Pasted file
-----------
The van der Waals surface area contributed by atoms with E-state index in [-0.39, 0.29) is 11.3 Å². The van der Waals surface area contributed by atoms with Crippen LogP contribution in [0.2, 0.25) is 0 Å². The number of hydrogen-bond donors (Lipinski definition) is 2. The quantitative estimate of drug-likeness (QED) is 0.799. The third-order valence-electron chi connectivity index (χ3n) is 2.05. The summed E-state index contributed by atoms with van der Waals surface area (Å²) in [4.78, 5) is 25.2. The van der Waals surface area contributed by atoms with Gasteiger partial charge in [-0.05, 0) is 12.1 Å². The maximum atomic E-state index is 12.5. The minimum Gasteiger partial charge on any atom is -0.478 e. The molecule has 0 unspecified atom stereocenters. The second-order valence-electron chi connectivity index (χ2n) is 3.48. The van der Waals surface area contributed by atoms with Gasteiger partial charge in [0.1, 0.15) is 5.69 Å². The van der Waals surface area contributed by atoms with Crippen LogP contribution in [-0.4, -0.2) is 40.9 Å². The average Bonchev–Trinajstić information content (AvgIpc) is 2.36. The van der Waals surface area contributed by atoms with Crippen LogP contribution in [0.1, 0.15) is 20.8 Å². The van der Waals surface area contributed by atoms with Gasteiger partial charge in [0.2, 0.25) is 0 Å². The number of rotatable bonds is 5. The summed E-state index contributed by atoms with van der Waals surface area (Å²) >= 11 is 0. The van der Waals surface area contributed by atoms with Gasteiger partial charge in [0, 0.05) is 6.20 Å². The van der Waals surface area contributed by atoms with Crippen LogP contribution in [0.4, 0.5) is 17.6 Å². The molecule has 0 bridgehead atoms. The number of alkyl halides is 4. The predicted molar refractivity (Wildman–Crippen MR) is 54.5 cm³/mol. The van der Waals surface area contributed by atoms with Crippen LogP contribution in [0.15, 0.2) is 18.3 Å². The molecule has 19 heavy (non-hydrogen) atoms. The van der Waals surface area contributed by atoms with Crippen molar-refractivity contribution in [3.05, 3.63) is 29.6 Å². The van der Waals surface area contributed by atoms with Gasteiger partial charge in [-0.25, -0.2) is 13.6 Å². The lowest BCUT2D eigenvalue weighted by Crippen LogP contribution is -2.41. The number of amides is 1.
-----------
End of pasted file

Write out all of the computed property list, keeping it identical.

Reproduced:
The van der Waals surface area contributed by atoms with E-state index in [-0.39, 0.29) is 11.3 Å². The van der Waals surface area contributed by atoms with Crippen LogP contribution in [0.2, 0.25) is 0 Å². The number of hydrogen-bond donors (Lipinski definition) is 2. The quantitative estimate of drug-likeness (QED) is 0.799. The third-order valence-electron chi connectivity index (χ3n) is 2.05. The summed E-state index contributed by atoms with van der Waals surface area (Å²) in [4.78, 5) is 25.2. The van der Waals surface area contributed by atoms with Gasteiger partial charge in [-0.05, 0) is 12.1 Å². The maximum atomic E-state index is 12.5. The minimum Gasteiger partial charge on any atom is -0.478 e. The molecule has 0 unspecified atom stereocenters. The second-order valence-electron chi connectivity index (χ2n) is 3.48. The van der Waals surface area contributed by atoms with Gasteiger partial charge in [0.1, 0.15) is 5.69 Å². The van der Waals surface area contributed by atoms with Crippen LogP contribution in [-0.4, -0.2) is 40.9 Å². The average Bonchev–Trinajstić information content (AvgIpc) is 2.36. The van der Waals surface area contributed by atoms with Crippen LogP contribution in [0.1, 0.15) is 20.8 Å². The van der Waals surface area contributed by atoms with Gasteiger partial charge in [0.2, 0.25) is 0 Å². The number of rotatable bonds is 5. The summed E-state index contributed by atoms with van der Waals surface area (Å²) >= 11 is 0. The van der Waals surface area contributed by atoms with Gasteiger partial charge in [0, 0.05) is 6.20 Å². The van der Waals surface area contributed by atoms with Crippen LogP contribution in [0.4, 0.5) is 17.6 Å². The molecule has 0 bridgehead atoms. The number of alkyl halides is 4. The predicted molar refractivity (Wildman–Crippen MR) is 54.5 cm³/mol. The van der Waals surface area contributed by atoms with Crippen LogP contribution in [0.15, 0.2) is 18.3 Å². The molecule has 19 heavy (non-hydrogen) atoms. The van der Waals surface area contributed by atoms with Crippen molar-refractivity contribution in [3.05, 3.63) is 29.6 Å². The van der Waals surface area contributed by atoms with Gasteiger partial charge in [-0.25, -0.2) is 13.6 Å². The lowest BCUT2D eigenvalue weighted by Crippen LogP contribution is -2.41. The number of amides is 1.